• Sour cream
  • Extras
    • Mustard
    • Low sodium soy sauce
    • Herbs and spices
    • Almond milk
    • Stevia or monk fruit (sweeteners)
    • Sugar-free soda or drinks (in moderation)


Sample keto meal plan for people with diabetes

Now that we know which foods to add and which to avoid, you might still have some questions about how a menu might look. Here is a one-day menu if you are following a keto meal plan and you have diabetes.

  • Breakfast: Keto waffles with strawberries
  • Morning snack: Peanut butter protein shake
  • Lunch: Steak with broccoli and cauliflower
  • Evening snack: Olives and Mozzarella cheese
  • Dinner: Zucchini lasagna

Calories: 1,733 | Macros: 36.6 g net carbs – 131 g protein – 114.3 g fats

BREAKFAST Ingredients Serving Size Calories Net Carbs(g) Protein(g) Fat(g)
Keto waffles with strawberries Eggs 3 units 215 1.1 18.9 14.2
  Almond flour 1/8 cup 69 1.5 2.5 6
  Cream cheese 1 oz 99 1.6 1.8 9.8
  Vanilla extract 1 teaspoon 12 0.5 0 0
  Strawberries 1/2 cup halves 24 4.4 0.5 0.2
Calories Net Carbs Protein Fat            
419 9.1 g 23.7 g 30.2 g            
MORNING SNACK Ingredients Serving Size Calories Net Carbs(g) Protein(g) Fat(g)
Peanut butter protein shake Almond milk 1 cup 39 2.9 1 2.5
  Peanut butter 1 tablespoon 94 2.4 3.8 8
  Vanilla protein powder 1/2 scoop 54 1 12.1 0.2
Calories Net Carbs Protein Fat            
187 6.3 g 16.9 g 10.7 g            
LUNCH Ingredients Serving Size Calories Net Carbs(g) Protein(g) Fat(g)
Steak with broccoli and cauliflower Steak 150 g 224 0 34.2 9.6
  Olive oil 1 tablespoon 119 0 0 13.5
  Broccoli 1 cup 28 2 2 0
  Cauliflower 1 cup 26 3.2 2 0.2
  Butter 1 tablespoon 102 0 0.1 11.5
   Garlic 1 clove 4 1 0.2 0
Calories Net Carbs Protein Fat            
503 6.2 g 38.5 g 34.8 g            
EVENING SNACK Ingredients Serving Size Calories Net Carbs(g) Protein(g) Fat(g)
Olives and cheese  Olives 10 units 45 0.3 0.3 4.1
  Mozarella cheese 2 units (60g) 168 1.2 13.4 11.6
Calories Net Carbs Protein Fat            
213 1.5 g 13.7 g 15.7 g            
DINNER Ingredients Serving Size Calories Net Carbs(g) Protein(g) Fat(g)
Zucchini lasagna Zucchini 1 medium 33 4.1 2.4 0.6
  Tomato sauce 1/2 cup 29 4.7 1.5 0.4
  Olive oil 1 tablespoon 119 0 0 13.5
  Ground beef 4 oz 137 0 24.9 3.4
  Mozzarella cheese 1 oz 78 0.9 7.7 4.8
  Mushrooms 50 g 15 3.8 1.7 0.2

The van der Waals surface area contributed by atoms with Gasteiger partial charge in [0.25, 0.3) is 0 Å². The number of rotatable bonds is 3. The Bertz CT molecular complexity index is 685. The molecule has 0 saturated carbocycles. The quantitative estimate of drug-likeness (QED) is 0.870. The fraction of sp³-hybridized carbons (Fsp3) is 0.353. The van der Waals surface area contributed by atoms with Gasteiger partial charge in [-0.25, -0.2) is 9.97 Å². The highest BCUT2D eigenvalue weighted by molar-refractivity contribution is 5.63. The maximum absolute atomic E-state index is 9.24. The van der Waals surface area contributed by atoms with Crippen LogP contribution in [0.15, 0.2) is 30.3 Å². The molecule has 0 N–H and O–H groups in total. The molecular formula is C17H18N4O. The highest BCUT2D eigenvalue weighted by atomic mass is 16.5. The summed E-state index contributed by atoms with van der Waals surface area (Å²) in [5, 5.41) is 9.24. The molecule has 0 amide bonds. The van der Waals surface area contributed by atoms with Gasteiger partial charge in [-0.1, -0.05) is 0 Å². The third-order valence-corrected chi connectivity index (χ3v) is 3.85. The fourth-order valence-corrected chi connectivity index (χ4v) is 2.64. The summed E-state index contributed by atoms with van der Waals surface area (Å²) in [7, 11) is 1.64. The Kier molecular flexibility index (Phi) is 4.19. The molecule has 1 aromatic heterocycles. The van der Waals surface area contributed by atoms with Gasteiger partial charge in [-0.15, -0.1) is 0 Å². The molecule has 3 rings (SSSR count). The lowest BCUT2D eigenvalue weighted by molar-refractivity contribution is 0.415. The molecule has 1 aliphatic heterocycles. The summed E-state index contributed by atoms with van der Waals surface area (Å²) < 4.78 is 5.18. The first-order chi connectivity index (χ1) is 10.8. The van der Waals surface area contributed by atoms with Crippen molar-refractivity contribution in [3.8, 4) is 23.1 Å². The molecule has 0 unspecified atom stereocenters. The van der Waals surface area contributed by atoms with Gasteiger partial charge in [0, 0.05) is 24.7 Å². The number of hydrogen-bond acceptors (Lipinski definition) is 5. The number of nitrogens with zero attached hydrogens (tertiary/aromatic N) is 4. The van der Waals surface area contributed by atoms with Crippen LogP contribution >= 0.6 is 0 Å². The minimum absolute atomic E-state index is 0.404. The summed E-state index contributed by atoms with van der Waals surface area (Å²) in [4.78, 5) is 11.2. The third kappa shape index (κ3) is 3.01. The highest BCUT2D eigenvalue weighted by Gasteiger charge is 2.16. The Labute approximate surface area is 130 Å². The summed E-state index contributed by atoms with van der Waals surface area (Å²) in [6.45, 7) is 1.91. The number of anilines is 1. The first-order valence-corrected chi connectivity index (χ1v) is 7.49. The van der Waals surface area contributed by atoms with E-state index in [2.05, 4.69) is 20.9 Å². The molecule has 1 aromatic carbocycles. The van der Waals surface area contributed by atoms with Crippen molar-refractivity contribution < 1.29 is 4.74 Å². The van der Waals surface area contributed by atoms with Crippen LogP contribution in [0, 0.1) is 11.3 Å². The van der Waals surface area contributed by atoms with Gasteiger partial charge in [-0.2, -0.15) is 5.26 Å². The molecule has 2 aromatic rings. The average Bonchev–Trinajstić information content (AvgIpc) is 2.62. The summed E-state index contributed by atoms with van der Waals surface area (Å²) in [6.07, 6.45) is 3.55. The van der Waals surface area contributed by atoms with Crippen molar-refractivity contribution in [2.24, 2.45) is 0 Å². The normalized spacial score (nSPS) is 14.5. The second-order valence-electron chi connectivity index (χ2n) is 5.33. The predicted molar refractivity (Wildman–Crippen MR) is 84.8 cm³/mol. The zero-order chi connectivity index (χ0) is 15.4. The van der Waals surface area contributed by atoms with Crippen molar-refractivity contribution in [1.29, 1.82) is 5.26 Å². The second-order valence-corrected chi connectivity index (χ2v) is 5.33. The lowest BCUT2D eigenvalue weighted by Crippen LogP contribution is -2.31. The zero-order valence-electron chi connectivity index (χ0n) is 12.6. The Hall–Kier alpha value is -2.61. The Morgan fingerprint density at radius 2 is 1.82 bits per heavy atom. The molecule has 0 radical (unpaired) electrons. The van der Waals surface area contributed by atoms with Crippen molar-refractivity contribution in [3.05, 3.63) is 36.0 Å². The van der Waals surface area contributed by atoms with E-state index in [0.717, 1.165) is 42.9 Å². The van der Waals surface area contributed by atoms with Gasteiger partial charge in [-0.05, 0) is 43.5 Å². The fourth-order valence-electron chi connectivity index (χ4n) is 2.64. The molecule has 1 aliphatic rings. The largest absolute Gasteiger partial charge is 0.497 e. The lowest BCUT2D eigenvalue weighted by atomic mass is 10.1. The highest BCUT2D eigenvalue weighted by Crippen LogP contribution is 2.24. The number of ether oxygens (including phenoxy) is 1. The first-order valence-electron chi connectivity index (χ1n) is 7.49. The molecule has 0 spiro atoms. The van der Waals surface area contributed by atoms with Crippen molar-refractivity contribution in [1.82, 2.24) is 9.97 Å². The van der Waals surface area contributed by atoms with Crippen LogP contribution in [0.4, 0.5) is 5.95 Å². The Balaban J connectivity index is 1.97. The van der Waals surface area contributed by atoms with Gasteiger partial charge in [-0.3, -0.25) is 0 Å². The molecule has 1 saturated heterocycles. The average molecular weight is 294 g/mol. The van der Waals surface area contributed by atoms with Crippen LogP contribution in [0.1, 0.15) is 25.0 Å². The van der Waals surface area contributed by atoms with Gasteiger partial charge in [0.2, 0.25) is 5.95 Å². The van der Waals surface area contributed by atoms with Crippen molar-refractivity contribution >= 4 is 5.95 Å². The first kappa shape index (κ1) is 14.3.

Calories Net Carbs Protein Fat            
411 13.5 g 38.2 g 22.9 g            
DAILY TOTALS   1,733 cal 36.6 g net carbs 131 g protein 114.3 g fat




Frequently asked questions about keto and diabetes

Do you still have some questions regarding the ketogenic diet and diabetes? Here you’ll find answers to the most common questions asked about these topics.

Unfortunately, diabetes cannot be reversed. However, it can be controlled. This means that people with diabetes found an improvement in their glucose levels, reduced weight, and no longer depended on medication.

There are some fruits that you should be careful of if you have diabetes. Even if you control the portions and stick to the daily carb intake of a keto diet, they can still raise your sugar levels.

If you have diabetes, be careful when you have:

  • Watermelon
  • Pineapple
  • Overripe bananas
  • Grapes

These tend to be high in sugars and low in fiber, which makes them a dangerous combination for someone with diabetes.

If you have type 2 diabetes, this could be a good way of controlling your sugar levels, with your doctor’s supervision. Intermittent fasting has been shown to have positive results in increased insulin sensitivity.

If you have diabetes type 1, neither of these eating styles are usually recommended.

The glycemic index is how a food increases your sugar levels compared to white bread or sugar. A high glycemic index food tends to increase your sugar levels significantly. Glycemic load (GL) on the other hand also looks at how the food alteres your blood sugar levels, but takes the average amount eaten into consideration as well.

This is an attribution made to carb-based foods. Suppose you are following a modified keto plan or include some carb options that are within your daily budget. Make sure to pick those with a lower glycemic load — for example, berries.

Carbs are the main reason your insulin levels spike.

However, protein can also cause an increase in insulin. Keep in mind that keto is not a high-protein diet. It allows for only a moderate intake.

It might take 6-8 weeks to see an improvement in blood work. Make sure to have regular checkups to control your sugar levels, modify your medicines, and continue speaking with your doctor about making improvements in your lifestyle.


Other types of ketogenic diet plans